Dikembe Mutombo: Georgetown Greats Should Help Roy Hibbert Fix 'Shocking' Woes

Grant HughesNational NBA Featured ColumnistMay 7, 2014

Indiana Pacers center Roy Hibbert (55) during Game 7 of a first-round NBA basketball playoff series between the Indiana Pacers and the Atlanta Hawks in Indianapolis, Saturday, May 3, 2014. The Pacers won 92-80. (AP Photo/AJ Mast)
AJ MAST/Associated Press

Everybody's got an opinion on what's gone wrong with Indiana Pacers center Roy Hibbert, but Dikembe Mutombo's thoughts on the matter carry some extra weight.

Mutombo appeared on ESPN's First Take, and he had plenty to say about Hibbert's perplexing disappearance in the postseason. He started with a plea on behalf of the embattled big man, saying, "I want you guys to be nice to my boy."

That was necessary because not everyone has been particularly kind to poor No. 55.

The connection between Mutombo and Hibbert goes beyond their shared height and shot-blocking prowess. They both hail from a long line of Georgetown centers, along with greats such as Alonzo Mourning and Patrick Ewing.

So when Hibbert takes heat for his horrendous postseason performance, Mutombo feels it right along with him. "His performance is not what everyone expected it to be, and I think it's a little bit disappointing to us as a family," he said.

Others have been more direct in their criticisms.


Mutombo also discussed the frightening frequency of Hibbert's statistical goose eggs. Indy's big man went scoreless in Games 5 and 6 against the Atlanta Hawks in the first round, then did the same in Game 1 against the Washington Wizards.

"For him to go scoreless, I don't remember the last time I saw something like this in the playoffs. It's very shocking," Mutombo said. "We all need to talk to him. He might need some insight from us. ... We've been there."

Maybe Mutombo, Mourning and Ewing orchestrated an intervention before Game 2. What else could possibly explain the startling revival the Pacers center underwent?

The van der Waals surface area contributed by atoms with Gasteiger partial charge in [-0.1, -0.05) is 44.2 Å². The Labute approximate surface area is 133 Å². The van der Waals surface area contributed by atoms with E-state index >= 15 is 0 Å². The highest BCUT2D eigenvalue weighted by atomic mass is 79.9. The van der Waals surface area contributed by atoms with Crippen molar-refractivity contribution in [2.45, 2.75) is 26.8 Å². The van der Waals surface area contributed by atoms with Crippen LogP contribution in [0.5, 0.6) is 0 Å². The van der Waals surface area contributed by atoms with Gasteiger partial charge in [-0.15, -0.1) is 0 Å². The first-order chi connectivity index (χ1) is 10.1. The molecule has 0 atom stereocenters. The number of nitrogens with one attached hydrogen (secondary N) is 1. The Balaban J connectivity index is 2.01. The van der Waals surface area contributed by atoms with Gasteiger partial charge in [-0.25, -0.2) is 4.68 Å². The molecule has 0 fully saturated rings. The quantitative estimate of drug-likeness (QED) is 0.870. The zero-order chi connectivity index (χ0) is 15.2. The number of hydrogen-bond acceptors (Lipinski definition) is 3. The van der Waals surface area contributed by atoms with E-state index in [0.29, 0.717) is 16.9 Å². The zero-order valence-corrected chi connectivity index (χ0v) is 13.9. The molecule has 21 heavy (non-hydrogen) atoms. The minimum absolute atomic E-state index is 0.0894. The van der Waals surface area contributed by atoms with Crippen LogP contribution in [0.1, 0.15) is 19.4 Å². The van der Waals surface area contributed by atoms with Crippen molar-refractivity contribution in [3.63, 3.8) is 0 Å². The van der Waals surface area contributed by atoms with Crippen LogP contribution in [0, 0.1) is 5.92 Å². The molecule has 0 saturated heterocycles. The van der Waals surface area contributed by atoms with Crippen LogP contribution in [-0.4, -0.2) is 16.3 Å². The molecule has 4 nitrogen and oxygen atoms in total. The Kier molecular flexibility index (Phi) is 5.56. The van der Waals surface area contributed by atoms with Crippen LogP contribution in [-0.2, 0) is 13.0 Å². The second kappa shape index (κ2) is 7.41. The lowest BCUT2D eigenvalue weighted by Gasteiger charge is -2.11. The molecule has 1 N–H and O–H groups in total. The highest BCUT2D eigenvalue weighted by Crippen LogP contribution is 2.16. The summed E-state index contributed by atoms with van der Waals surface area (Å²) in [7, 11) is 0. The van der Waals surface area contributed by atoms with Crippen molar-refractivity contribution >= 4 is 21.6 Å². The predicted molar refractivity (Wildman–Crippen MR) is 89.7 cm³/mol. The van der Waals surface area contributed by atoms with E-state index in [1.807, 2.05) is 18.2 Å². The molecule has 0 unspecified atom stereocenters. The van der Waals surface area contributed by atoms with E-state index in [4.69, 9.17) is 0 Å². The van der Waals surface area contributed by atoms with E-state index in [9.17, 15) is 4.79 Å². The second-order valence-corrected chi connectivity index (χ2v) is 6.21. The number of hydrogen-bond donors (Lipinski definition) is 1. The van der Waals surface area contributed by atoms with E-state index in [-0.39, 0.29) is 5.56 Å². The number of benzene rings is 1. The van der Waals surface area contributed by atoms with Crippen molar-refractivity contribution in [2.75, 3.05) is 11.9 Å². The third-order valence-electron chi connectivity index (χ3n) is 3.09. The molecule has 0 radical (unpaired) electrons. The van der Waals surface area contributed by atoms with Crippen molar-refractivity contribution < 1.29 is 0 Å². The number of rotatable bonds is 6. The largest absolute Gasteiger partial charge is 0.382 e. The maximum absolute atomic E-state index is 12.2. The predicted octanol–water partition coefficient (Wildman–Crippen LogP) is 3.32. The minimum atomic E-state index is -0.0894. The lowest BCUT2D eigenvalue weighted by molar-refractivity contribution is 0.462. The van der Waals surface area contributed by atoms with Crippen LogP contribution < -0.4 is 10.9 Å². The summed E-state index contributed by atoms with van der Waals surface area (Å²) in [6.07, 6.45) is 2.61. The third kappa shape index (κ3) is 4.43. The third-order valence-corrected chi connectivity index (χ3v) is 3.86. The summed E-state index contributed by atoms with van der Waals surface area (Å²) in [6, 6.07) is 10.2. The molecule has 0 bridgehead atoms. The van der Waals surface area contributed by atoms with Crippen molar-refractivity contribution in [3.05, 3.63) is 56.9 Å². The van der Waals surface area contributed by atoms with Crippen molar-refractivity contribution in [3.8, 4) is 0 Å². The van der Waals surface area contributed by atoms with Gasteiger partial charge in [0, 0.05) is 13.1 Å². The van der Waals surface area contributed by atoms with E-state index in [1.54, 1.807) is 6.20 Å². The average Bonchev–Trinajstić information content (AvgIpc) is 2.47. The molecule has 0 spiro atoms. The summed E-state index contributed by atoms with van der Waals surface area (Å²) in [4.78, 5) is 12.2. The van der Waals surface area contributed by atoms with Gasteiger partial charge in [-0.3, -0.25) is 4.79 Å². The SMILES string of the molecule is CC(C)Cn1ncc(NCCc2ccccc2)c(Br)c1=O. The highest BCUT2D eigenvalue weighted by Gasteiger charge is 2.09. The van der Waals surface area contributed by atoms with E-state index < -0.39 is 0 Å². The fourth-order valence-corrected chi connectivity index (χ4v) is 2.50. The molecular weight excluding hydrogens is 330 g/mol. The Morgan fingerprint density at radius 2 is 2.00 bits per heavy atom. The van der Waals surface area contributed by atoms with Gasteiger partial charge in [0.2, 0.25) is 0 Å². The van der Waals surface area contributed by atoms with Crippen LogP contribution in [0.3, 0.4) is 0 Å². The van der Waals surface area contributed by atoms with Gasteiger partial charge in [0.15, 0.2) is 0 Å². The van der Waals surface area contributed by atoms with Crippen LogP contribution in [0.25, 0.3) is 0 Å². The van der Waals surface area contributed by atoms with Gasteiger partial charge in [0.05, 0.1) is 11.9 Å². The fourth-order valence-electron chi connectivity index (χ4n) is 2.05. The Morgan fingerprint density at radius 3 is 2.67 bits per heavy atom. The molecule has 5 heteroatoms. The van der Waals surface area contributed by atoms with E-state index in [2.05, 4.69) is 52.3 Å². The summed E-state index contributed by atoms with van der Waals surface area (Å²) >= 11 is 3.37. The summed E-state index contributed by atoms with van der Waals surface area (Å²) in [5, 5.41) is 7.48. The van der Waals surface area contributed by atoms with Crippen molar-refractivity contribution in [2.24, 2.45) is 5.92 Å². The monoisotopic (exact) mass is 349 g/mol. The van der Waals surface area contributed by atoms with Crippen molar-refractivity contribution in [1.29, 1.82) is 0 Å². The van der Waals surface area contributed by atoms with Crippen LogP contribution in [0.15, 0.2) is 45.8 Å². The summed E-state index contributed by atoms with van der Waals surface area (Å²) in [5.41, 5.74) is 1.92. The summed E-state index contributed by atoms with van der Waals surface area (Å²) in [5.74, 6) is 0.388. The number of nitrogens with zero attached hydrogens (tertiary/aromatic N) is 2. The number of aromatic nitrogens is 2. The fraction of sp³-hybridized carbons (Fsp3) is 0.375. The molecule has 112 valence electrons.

Hibbert was a changed man in the contest, knocking down shots early and often, defending the paint more effectively than he had in weeks and generally looking much more like the dominant presence he once was. He played his best game of the postseason, and the Pacers notched a desperately needed 86-82 win to even the series.

The response at Bankers Life Fieldhouse reinforced the sympathetic tone of Mutombo's critiques.

Despite his disappearance in recent weeks, Hibbert still has loads of supporters.

And if it wasn't a sit-down chat with Mutombo that straightened Hibbert out, maybe it was the subtraction of a notorious locker-room poisoner.

Hibbert wouldn't be the first guy to perform better without Andrew Bynum around, and we know for certain he was a whole lot more effective before Mr. Damaged Goods showed up in Indiana.

Mutombo's last key line of the interview is the one that resonates with the most truth. He said: "His teammates need him. Indiana will not pass the Washington Wizards if Hibbert doesn't show up. That's the bottom line. We have to tell the truth."

If Hibbert's Game 2 resurrection is real, the Pacers won't be completely out of the woods. The issues with this team are bigger than any one player, and it's going to take a full offseason of soul-searching and maybe even some group therapy to sort out the mess that developed after the All-Star break.

But, boy, would Indiana like to see the league's most impactful defender back at full strength. Paul George is the Pacers' superstar, but Hibbert is its foundation, its key defensive cog. If he finds his stride, everything else—the chemistry issues, the broken offense and the missing confidence—might follow behind.

Mutombo's voice is a powerful force, and not just because it sounds like gravel spinning around in a Cuisinart set to puree. Apparently, it can effect real change.